First long range gun

Discussion in 'The Basics, Starting Out' started by ATT, Jun 4, 2007.

  1. ATT

    ATT Member

    Messages:
    7
    Joined:
    May 31, 2007
    Newbie here. I'm looking to customize my first long range weapon. I have a Winchester M 70 classic stainless with the BOSS brake. It is topped with a leupold vx3 6.5-20x50 LR.

    I hunt midwest deer (500yds to 800yds is reasonable on my land) and will also be traveling to Colorado to hunt deer and elk starting this year.

    I plan on using this action but am open to suggestions on replacing or changing/re-working anything. I am sold on the round. I like muzzle brakes. I would like a thumbhole stock if I don't have to sacrifice accuracy.

    I'm asking for you guys to point me in the right direction on what I need to do to this gun. This forum is awesome because of the feedback y'all give.

    ATT
     
  2. James Jones

    James Jones Well-Known Member

    Messages:
    2,854
    Joined:
    Jul 1, 2002
    The action you have is a good one and can be made to shoot as well as any other if the smith want to work on it. Not sure what round you are "sold on" so I can't realy say what length barrel you would be best of with , if its a magnum like a 7mm rem mag or 300 win mag I'd say a 26" minimum length if its an Ultra mag then I say 28" to get the most out of it.

    Get a good barrel for it say in the #5 conture or heavier so it won't walk as fast after 2-3 shots and get a good brake for it , Boyds makes some deciant stocks , HS precision , McMillan and Manners make some realy nice thumbholes also.

    Is their any sort of size or weight restrictions your looking for? What caliber are you wanting and do you reload?
     

  3. ATT

    ATT Member

    Messages:
    7
    Joined:
    May 31, 2007
    Thanks for the quick reply. The rifle is in 300 win mag and the action is at the suggestion of my smith.

    I would like to see some suggestions on weight and size as I've never hunted in the west and primarly hunt from a stand or blind in the southeast and midwest. I am looking for a very accurate hunting rig that I will do some target shooting with also just because I enjoy shooting.

    As for handloading, I'm just beginning to explore so any suggestions there are appreciated as well. I have shot premium factory loads till now.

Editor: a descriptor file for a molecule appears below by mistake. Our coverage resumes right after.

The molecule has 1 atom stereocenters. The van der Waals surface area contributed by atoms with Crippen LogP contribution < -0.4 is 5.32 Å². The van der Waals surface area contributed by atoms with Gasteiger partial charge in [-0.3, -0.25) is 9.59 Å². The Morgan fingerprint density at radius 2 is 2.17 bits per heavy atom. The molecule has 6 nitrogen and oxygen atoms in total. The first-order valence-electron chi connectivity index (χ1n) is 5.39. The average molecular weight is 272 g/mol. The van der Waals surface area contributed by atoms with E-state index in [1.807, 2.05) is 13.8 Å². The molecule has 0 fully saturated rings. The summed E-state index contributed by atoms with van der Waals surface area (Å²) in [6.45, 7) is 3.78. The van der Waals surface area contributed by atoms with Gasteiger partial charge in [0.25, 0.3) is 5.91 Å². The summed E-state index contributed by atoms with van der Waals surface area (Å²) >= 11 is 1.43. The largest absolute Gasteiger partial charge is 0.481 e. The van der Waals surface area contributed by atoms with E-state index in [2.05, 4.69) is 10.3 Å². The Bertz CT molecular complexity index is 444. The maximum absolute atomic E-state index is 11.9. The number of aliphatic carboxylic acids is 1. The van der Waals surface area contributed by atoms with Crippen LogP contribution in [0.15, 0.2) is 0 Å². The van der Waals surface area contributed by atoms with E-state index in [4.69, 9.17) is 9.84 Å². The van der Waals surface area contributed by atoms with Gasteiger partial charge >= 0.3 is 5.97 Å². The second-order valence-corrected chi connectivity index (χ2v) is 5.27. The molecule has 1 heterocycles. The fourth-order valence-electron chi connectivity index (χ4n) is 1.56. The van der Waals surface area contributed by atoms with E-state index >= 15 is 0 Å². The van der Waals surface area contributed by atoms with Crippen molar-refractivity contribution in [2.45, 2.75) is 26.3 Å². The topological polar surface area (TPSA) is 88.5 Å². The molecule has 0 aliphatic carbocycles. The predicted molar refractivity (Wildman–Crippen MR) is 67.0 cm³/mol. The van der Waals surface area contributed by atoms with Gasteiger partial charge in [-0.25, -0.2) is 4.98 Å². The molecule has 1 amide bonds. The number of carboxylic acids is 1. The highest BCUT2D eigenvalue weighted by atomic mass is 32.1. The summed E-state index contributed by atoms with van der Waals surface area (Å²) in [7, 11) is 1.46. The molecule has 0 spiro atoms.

Can you guys help me to understand the costs I should expect in the rifle work/items you suggest? I'm also curious about the fees I should expect from my smith on this project.


    ATT
     
  4. pinshootr

    pinshootr Well-Known Member

    Messages:
    139
    Joined:
    Dec 14, 2006
  5. DONTSTROKEME

    DONTSTROKEME Well-Known Member

    Messages:
    244
    Joined:
    May 21, 2006
    My Rem 700 probably from the late 80's has a Boyds Laminate Thumbhole Varminter Ventilated forend, I haven't swaped the barrel yet but it is a factory 24" and it shoots out to a 10" gong at 400yards and I only put about 4 rounds through then I let it cool but it hits every time. I like the short, light and cheap barrel and it shoots good enough so far.

    Sorry the round is a 300 WM and shooting a 168SMK with IMR4350, and RL22....I might be down on velocity from the book but I can't imagine that it is more than 150FPS???

    Back to my reason to reply, I really like my stock from Boyds. My rifle was a BDL and it kicked very hard for the weight and the stock made a world of difference...that and the Limbsaver Pad. Very cheap @ $100 as opposed to the mcmillans...not that they are anything close to the same.....you might talk to Joel Russo on here about an A5-L.

    I am a firm believer that almost 60% of the bad recoil is in the stock, the comfortable shooter is the best shooter.

    Hope this helps

    Joe Oakes
     
  6. ATT

    ATT Member

    Messages:
    7
    Joined:
    May 31, 2007
    I have admired the boyd stocks online for a few days only to find out they are out of stock until Nov.

    I've handled a really solid HS this past week on a savage action and plan to investigate their thumbhole options. I'm really holding out for a thumbhole if I don't sacrfice accuracy. Anyone have a take on thumbhole stocks as they relate to accuracy?

    I appreciate the tips

    ATT
     
  7. BountyHunter

    BountyHunter Writers Guild

    Messages:
    4,803
    Joined:
    Jun 13, 2007
    Bruce Baer in PA can make any stock you want in laminate, I have one of his thumbholes on my 300WSM. His blanks are around $250 rough inletted. Thumbhole has zero effect on accuracy from the bench, and to many it makes it easier handling offhand.